Another Ayala Custom Cover Car is this 1953 Chevy Gil's Auto Body Works created for Bob Lomax from Harbor City, California. Inside this September 1961 issue of SPEED and CUSTOM the car is listed as a Bob Lomax owned candies '53 Chevy. The two page feature doe not mention anything about the cars Ayala origins at all. However the May 1960 issue of Rod & Custom magazine also has a two page feature on this car. It looked a bit different then, with an mid 1950's look and in this article the car is mentioned to be a Gil Ayala built Custom Car. In this article it is mention that the carcass been collecting custom trends over that past few years. Since the car looks so much like an mid 1950's Custom I assume it was built during that time, and updated every few years. The two inset photos on the bottom show how the car looked in the 1960 R&C feature. The front wheel openings where flared and radiused, a new grille opening was created in which a Barris tube grille was mounted. Although I can imagine this car had a different floating type of grille earlier. The headlights frenchend, and taillights are now 1954 Packard units in extended fenders. The side trim comes from a 1956 Plymouth. In 1961 The stance of the car had changed completely, now with a forward rake and with the fender skirts and Spotlights removed looked much more sporty than before Bob also added a set of chrome reverse rims to replace the wheels with hubcaps on the aelier version.. In the Speed and Custom article it is mentioned that the car had 20 coats of Candy Apple lacquer, but no mentioning of who plied it. We all know Gil Loved to paint cars, and Candies where his favorite type of paint. Louie Chavez is credited for the interior and padded top.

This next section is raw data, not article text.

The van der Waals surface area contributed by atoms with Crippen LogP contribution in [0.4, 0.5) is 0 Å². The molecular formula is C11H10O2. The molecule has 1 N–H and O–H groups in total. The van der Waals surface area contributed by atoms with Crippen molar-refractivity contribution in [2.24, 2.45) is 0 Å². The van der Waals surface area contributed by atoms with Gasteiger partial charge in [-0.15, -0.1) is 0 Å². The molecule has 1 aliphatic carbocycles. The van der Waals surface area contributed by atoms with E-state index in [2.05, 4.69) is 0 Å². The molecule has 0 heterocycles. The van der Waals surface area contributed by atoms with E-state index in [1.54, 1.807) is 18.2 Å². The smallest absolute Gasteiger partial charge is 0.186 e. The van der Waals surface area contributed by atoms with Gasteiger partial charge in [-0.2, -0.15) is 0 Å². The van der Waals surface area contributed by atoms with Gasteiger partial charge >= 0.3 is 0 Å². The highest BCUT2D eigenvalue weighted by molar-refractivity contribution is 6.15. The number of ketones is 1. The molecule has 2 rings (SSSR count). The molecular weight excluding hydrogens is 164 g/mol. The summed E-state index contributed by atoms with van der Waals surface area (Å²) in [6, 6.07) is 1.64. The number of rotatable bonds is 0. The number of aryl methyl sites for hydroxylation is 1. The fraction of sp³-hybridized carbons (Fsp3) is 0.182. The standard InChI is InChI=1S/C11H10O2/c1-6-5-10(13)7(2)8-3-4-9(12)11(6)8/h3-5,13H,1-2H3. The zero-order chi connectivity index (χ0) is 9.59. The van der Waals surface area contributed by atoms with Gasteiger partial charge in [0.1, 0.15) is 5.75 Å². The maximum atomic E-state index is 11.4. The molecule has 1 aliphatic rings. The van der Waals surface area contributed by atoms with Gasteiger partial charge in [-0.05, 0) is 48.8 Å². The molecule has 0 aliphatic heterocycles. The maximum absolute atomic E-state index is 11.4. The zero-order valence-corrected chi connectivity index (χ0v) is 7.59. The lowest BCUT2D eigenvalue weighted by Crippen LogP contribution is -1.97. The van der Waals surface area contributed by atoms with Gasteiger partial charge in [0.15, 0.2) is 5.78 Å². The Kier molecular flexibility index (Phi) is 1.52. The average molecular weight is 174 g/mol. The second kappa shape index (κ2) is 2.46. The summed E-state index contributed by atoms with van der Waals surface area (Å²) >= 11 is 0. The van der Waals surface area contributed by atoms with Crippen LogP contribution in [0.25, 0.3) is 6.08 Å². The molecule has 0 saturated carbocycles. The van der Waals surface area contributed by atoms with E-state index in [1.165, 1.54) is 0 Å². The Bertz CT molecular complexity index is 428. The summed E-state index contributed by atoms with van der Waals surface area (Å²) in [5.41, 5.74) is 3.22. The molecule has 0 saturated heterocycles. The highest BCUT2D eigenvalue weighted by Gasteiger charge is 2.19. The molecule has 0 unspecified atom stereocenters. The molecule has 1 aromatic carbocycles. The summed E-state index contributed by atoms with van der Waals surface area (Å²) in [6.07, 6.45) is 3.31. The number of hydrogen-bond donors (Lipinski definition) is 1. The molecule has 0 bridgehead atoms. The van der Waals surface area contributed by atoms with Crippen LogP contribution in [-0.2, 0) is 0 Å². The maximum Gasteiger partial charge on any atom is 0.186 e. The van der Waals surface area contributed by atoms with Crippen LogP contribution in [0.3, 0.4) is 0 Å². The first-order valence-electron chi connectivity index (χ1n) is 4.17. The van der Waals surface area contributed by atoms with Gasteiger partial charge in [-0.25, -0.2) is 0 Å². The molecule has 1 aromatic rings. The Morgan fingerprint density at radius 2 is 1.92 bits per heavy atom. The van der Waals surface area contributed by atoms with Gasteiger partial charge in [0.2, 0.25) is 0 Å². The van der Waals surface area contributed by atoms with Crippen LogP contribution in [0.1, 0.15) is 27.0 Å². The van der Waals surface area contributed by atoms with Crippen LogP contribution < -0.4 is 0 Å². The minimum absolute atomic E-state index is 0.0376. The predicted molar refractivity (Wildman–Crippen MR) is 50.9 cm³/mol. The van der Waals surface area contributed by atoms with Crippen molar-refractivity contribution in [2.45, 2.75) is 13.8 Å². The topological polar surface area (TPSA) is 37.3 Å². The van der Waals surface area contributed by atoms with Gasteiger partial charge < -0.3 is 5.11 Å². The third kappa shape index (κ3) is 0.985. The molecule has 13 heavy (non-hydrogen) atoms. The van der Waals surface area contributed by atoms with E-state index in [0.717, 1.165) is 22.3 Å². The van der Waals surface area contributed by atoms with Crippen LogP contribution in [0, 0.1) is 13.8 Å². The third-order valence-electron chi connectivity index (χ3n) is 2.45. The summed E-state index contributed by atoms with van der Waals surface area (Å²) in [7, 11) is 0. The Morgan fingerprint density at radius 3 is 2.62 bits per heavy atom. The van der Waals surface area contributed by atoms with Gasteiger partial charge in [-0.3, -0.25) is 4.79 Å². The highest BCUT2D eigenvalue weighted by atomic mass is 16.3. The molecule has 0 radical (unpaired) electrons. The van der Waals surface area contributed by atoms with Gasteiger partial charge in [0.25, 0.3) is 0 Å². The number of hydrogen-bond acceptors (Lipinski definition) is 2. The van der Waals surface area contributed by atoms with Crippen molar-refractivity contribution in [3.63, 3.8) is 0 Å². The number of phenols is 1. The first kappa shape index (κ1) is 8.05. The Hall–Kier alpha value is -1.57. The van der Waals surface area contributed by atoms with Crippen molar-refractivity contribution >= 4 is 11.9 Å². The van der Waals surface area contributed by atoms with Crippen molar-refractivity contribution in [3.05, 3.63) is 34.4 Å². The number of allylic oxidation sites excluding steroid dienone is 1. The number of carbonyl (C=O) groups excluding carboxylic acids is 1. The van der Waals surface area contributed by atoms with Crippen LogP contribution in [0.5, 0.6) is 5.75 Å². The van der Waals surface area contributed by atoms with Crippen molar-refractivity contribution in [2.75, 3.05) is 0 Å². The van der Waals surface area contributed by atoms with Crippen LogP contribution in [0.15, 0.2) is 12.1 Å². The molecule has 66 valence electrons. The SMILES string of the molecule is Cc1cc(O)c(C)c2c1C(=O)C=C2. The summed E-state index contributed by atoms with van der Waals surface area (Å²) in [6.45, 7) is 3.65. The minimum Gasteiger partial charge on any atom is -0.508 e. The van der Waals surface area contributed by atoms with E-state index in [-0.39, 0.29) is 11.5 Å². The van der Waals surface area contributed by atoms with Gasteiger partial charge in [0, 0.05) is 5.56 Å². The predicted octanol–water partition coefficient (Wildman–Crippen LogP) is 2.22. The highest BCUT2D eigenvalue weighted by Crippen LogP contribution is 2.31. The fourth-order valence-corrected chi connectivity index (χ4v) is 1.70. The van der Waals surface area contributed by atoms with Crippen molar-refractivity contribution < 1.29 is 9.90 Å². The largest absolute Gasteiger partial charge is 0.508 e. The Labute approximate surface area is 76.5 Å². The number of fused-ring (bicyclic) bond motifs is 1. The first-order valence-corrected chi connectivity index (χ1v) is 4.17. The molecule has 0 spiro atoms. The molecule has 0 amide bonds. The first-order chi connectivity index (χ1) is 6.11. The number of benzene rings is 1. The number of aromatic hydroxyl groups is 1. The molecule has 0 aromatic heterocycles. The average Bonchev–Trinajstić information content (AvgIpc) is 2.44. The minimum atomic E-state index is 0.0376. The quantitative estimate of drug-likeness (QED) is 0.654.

Holyshit ! Rik you just made my day.These guys were the real deal right here.